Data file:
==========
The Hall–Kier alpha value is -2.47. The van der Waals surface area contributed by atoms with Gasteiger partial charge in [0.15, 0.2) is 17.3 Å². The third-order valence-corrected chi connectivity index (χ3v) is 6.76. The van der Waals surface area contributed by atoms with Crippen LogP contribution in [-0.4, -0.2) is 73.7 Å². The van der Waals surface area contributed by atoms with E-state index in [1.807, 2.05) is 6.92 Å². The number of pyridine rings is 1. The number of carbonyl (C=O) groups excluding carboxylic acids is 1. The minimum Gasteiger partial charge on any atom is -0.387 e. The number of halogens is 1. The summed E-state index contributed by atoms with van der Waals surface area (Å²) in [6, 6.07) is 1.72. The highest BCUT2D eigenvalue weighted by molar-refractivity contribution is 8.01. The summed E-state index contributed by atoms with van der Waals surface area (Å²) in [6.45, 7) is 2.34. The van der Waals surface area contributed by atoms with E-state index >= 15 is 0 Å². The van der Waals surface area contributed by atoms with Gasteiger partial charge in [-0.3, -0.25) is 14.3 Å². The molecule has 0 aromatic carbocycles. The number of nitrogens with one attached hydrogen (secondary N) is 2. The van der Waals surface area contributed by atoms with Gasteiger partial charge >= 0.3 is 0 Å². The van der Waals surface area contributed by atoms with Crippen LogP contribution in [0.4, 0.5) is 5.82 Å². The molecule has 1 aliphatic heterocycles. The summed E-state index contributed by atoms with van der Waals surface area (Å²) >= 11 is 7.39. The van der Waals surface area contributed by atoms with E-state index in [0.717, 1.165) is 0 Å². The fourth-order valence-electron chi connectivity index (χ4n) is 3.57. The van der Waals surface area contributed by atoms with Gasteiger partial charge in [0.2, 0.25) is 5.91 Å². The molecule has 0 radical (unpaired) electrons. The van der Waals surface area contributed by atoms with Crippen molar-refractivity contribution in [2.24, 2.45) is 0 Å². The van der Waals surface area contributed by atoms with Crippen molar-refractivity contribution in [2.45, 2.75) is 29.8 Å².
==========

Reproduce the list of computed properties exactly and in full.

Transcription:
The Hall–Kier alpha value is -2.47. The van der Waals surface area contributed by atoms with Gasteiger partial charge in [0.15, 0.2) is 17.3 Å². The third-order valence-corrected chi connectivity index (χ3v) is 6.76. The van der Waals surface area contributed by atoms with Crippen LogP contribution in [-0.4, -0.2) is 73.7 Å². The van der Waals surface area contributed by atoms with E-state index in [1.807, 2.05) is 6.92 Å². The number of pyridine rings is 1. The number of carbonyl (C=O) groups excluding carboxylic acids is 1. The minimum Gasteiger partial charge on any atom is -0.387 e. The number of halogens is 1. The summed E-state index contributed by atoms with van der Waals surface area (Å²) in [6, 6.07) is 1.72. The highest BCUT2D eigenvalue weighted by molar-refractivity contribution is 8.01. The summed E-state index contributed by atoms with van der Waals surface area (Å²) in [6.45, 7) is 2.34. The van der Waals surface area contributed by atoms with E-state index >= 15 is 0 Å². The van der Waals surface area contributed by atoms with Gasteiger partial charge in [-0.3, -0.25) is 14.3 Å². The molecule has 0 aromatic carbocycles. The number of nitrogens with one attached hydrogen (secondary N) is 2. The van der Waals surface area contributed by atoms with Gasteiger partial charge >= 0.3 is 0 Å². The van der Waals surface area contributed by atoms with Crippen LogP contribution in [0.4, 0.5) is 5.82 Å². The molecule has 1 aliphatic heterocycles. The summed E-state index contributed by atoms with van der Waals surface area (Å²) >= 11 is 7.39. The van der Waals surface area contributed by atoms with E-state index in [0.717, 1.165) is 0 Å². The fourth-order valence-electron chi connectivity index (χ4n) is 3.57. The van der Waals surface area contributed by atoms with Gasteiger partial charge in [0.2, 0.25) is 5.91 Å². The molecule has 0 radical (unpaired) electrons. The van der Waals surface area contributed by atoms with Crippen molar-refractivity contribution in [2.24, 2.45) is 0 Å². The van der Waals surface area contributed by atoms with Crippen molar-refractivity contribution in [2.45, 2.75) is 29.8 Å².